In the latest development in the scandal facing the Antioch Police Department, Contra Costa County Judge Clare Maier released the names of 17 city police officers that allegedly used racial slurs and racist jokes and memes in text messages on Friday.
Judge Maier described many messages as targeting “members of the Black and Hispanic community,” and said that the content of the messages was “deeply disturbing” and so offensive it could "incite further hate or racial animus."
These texts surfaced as evidence in an ongoing federal investigation into alleged fraud, bribery, drug distribution, and civil rights violations regarding the use of force throughout the Antioch and Pittsburg police departments, according to the East Bay Times. The FBI had reportedly served search warrants on several officers’ homes and seized phones and other personal items directly from police headquarters.
The mayor of Antioch, Lamar Thorpe, released a video addressing the scandal on Saturday statement on Youtube. He called for a complete independent audit of hiring and promotions practices by the city government to address the biases in the department, and said, “This will undoubtedly leave an embarrassing stain on our community. The culture at the Antioch Police Department is a problem and has long been a huge financial and legal liability to the city."
The names of officers in the racist messages scandal include the president of Antioch's police union, Rick Hoffman, and five officers already being investigated by the FBI, the East Bay Times reported. Eleven more Antioch officers were also named, at least eight of whom have been put on administrative leave by Mayor Thorpe in March, according to KPIX.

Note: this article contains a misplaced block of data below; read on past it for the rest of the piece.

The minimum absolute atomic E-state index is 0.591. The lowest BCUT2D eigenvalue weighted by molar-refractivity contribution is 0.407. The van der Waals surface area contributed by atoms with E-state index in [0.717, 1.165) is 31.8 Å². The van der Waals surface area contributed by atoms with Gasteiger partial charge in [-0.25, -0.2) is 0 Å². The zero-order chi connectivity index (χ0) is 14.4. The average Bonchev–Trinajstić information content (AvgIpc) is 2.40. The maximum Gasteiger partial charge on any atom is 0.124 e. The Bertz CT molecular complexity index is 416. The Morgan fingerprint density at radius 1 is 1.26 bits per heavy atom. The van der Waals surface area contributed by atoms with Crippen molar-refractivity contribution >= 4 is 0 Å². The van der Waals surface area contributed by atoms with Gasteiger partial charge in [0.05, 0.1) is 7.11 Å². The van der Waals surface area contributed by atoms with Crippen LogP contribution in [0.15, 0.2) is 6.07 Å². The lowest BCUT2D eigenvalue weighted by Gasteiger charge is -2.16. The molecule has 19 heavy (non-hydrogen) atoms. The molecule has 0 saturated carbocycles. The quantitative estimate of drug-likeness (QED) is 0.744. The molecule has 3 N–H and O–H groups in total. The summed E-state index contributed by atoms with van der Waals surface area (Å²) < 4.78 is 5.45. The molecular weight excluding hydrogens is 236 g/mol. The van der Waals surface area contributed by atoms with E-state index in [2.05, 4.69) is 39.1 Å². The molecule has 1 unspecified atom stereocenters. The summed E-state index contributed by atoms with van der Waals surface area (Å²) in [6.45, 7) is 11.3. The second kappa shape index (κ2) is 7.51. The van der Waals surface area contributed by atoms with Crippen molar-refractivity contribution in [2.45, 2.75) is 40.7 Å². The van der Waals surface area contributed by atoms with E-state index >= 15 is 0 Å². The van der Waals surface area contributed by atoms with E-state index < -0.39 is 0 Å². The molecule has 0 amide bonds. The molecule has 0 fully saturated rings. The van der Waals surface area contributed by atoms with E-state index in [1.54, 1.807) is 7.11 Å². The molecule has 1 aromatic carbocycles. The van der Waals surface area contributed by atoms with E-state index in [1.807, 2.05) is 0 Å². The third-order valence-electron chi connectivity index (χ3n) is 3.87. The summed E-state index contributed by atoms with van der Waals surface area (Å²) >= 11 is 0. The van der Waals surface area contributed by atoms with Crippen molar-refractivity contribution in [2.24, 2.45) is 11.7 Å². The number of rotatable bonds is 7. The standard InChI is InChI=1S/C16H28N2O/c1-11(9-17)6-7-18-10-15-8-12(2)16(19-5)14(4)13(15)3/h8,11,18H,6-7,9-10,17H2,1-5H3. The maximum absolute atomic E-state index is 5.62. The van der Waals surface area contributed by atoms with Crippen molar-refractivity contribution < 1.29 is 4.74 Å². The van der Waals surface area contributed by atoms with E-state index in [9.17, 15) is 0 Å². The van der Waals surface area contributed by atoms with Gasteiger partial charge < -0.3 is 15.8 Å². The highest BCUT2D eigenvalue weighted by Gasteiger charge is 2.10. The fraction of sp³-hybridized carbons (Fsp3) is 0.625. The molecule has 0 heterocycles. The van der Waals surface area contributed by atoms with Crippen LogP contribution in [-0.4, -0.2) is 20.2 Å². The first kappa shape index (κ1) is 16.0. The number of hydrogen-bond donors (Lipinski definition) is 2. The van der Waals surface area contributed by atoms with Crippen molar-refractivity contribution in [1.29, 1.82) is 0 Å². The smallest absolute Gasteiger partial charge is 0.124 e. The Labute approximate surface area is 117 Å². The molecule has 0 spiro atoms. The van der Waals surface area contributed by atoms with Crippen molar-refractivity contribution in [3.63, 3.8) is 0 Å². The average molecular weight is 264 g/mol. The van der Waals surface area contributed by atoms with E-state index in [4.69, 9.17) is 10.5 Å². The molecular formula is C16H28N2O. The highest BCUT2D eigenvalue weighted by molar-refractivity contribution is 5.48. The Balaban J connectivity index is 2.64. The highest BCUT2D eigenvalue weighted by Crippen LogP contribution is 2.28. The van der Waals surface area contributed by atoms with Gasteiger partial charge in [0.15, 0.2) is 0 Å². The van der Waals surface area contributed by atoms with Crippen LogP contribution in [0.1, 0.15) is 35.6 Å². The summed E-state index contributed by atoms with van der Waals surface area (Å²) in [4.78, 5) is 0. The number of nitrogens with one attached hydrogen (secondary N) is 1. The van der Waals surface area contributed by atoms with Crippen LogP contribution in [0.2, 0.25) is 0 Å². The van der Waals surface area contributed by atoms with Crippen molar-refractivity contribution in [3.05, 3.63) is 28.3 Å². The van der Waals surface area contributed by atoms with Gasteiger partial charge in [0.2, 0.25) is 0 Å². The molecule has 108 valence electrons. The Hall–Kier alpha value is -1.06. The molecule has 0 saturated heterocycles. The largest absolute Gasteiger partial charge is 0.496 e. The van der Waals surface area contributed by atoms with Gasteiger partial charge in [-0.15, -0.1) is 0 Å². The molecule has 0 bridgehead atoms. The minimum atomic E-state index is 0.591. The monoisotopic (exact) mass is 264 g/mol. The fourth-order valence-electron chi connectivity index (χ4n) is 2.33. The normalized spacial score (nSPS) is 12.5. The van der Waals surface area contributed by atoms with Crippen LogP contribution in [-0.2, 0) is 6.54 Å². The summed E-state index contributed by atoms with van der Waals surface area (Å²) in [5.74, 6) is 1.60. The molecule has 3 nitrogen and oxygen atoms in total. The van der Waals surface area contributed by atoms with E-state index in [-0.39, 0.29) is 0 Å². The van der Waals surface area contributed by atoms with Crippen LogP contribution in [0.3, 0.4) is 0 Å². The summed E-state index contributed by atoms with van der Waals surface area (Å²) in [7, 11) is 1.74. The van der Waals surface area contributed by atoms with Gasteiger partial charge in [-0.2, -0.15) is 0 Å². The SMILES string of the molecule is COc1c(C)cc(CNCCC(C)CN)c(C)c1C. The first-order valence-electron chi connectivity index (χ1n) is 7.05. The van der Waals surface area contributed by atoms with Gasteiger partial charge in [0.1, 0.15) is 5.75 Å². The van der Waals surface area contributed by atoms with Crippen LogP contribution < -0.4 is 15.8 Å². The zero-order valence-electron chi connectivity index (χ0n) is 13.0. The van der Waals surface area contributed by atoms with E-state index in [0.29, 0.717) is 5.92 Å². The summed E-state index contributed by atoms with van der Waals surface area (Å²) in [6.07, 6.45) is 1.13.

Attorney Ben Nisenbaum, who is representing the family of Angelo Quinto in a wrongful death lawsuit against the Antioch Police Department, said that the release of the officers' names is necessary for accountability, ABC7 reported.
The texts reportedly call into question arrests by the officers, especially of Black and Latino suspects, as legal defenses of those suspects could argue they were targeted due to their race. Some of the messages sent by officers specifically reference alleged members of the Oakland-based ENT gang, a few of whom were arrested by Antioch police officers — police misconduct that could jeopardize the federal charges against them, according to Contra Costa News. Already, as the East Bay Times reported, due to the FBI probe, dozens of federal and state cases have been dismissed.
Image of Antioch Police Department via Google Street View.